Tag Archives: Obama

News and Links

We have several videos coming soon but I wanted to give a quick update on the progress of the project. We are in Washington planning for the next trip. We got a short rest at the end of last week but were back in the office arranging all of the travel and details for Round 2 on Monday. We leave next week and will continue to blog and make videos. We still have much to write about from Round 1 and will posting some more entries over the next week.

For today, I am posting some links for those interested. Here is an article by Ambassador Ahmed that appeared in “AARP The Magazine” about the previous Journey. Here is one from the “Christian Science Monitor” on Journey into Islam: The Crisis of Globalization.

And since Pakistan is in the news, “Good Anthropology, Bad Islam?” by Frankie and Hailey remains relevant. Perhaps the two candidates for President should read it.

More to come. Please spread the word and thank you for visiting the blog.



Meeting with Jesse Jackson

Last Saturday Jonathan, Dr. Ahmed, Hailey, and our hosts Dr. Arain and Mr. Munir Akthar Chaudry visited Jesse Jackson’s Rainbow Push Coalition headquarters for an interview with him. We could hear the booming gospel music as we approached the beautiful church with white columns and gold embellishment. We entered the sanctuary which was filled with about a third to capacity. I noticed a loud, frustrated energy in the room and the lights, music, and beauty of the building made a half-hearted attempt to divert that attention into something positive.

In vibrant and impassioned booms, Jackson preached about the poor and invisible of America. He talked about how Jesus himself was born poor—“he was born in the slum.” He cited that those who were poor in spirit and those that were poor would inherit the kingdom of heaven. He also described the cycle of poverty and injustice in the black community. He asked women whose sons were in prison to stand up and out of a small audience a large number rose up in their seats.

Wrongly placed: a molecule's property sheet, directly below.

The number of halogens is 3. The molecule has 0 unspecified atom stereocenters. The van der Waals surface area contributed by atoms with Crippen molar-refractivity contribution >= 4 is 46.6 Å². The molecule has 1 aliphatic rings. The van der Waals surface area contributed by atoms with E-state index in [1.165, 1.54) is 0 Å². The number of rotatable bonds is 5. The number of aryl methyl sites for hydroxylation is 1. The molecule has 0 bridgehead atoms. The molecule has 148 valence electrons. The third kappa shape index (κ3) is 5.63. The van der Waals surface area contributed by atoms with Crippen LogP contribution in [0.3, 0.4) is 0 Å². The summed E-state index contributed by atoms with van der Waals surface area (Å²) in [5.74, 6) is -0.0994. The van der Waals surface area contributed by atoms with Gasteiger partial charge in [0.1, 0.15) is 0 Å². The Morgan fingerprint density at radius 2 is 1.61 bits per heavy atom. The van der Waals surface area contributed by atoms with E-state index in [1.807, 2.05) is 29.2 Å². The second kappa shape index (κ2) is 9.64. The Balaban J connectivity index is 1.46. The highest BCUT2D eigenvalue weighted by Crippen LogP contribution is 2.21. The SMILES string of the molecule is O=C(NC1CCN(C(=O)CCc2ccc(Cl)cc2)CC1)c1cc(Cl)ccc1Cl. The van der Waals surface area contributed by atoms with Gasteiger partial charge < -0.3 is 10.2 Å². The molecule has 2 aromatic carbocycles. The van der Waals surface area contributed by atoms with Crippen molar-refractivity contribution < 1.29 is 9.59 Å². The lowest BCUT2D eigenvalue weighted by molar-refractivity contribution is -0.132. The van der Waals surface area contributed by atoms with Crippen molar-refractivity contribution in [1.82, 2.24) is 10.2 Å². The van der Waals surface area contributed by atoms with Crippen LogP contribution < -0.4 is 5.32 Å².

Moved by this, our generous host Munir Chaudry offered to donate ten jobs from his cosmetics factory to the congregation. He described the work and pay, only barely above minimum wage, and then Jackson asked the audience to raise their hands if they were interested. Again, many hands went up in eager yet desperate response. I do not often visit places like this, but what struck me was the utter despair and hopelessness; there was no bright future although they put all of their effort into believing it, as if that would make it a reality. 

Our interview with Mr. Jackson himself was enlightening on the African-American experience. His role models included his mother and father, and his good friend and mentor Dr. Martin Luther King, Jr. When asked about the founding fathers, his favorite again was Dr. King. He said that only now was the country beginning to “mature.” “When I think about the values espoused by our country and the reality, I tremble for my country,” he quoted. Although Jefferson may have intended something else with this statement, Jackson interpreted it through the experience of the slaves and the theory of freedom belied by the reality of their bondage. He noted however that to have a black candidate for president of the United States meant that we had “matured as a nation.” America is a young country, and we are suffering the growing pains even today.

Hailey Woldt